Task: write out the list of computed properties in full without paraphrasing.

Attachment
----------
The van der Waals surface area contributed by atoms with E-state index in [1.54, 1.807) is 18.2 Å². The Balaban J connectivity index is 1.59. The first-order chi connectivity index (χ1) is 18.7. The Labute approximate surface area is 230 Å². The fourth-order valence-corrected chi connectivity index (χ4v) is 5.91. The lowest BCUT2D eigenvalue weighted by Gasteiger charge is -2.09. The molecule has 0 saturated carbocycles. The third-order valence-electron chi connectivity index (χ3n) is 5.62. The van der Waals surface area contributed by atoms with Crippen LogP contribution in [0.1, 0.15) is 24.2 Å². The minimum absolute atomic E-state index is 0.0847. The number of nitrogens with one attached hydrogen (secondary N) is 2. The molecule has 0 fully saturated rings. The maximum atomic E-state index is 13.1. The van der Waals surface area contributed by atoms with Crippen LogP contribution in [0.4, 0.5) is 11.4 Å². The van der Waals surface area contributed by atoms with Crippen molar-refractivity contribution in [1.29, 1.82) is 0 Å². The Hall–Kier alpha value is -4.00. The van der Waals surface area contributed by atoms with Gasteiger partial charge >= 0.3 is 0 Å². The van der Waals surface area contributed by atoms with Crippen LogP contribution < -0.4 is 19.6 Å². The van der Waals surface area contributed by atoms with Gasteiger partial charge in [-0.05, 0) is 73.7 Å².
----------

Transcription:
The van der Waals surface area contributed by atoms with E-state index in [1.54, 1.807) is 18.2 Å². The Balaban J connectivity index is 1.59. The first-order chi connectivity index (χ1) is 18.7. The Labute approximate surface area is 230 Å². The fourth-order valence-corrected chi connectivity index (χ4v) is 5.91. The lowest BCUT2D eigenvalue weighted by Gasteiger charge is -2.09. The molecule has 0 saturated carbocycles. The third-order valence-electron chi connectivity index (χ3n) is 5.62. The van der Waals surface area contributed by atoms with Crippen LogP contribution in [0.1, 0.15) is 24.2 Å². The minimum absolute atomic E-state index is 0.0847. The number of nitrogens with one attached hydrogen (secondary N) is 2. The molecule has 0 fully saturated rings. The maximum atomic E-state index is 13.1. The van der Waals surface area contributed by atoms with Crippen LogP contribution in [0.4, 0.5) is 11.4 Å². The van der Waals surface area contributed by atoms with Crippen molar-refractivity contribution in [1.29, 1.82) is 0 Å². The Hall–Kier alpha value is -4.00. The van der Waals surface area contributed by atoms with Gasteiger partial charge >= 0.3 is 0 Å². The van der Waals surface area contributed by atoms with Crippen LogP contribution < -0.4 is 19.6 Å². The van der Waals surface area contributed by atoms with Gasteiger partial charge in [-0.05, 0) is 73.7 Å².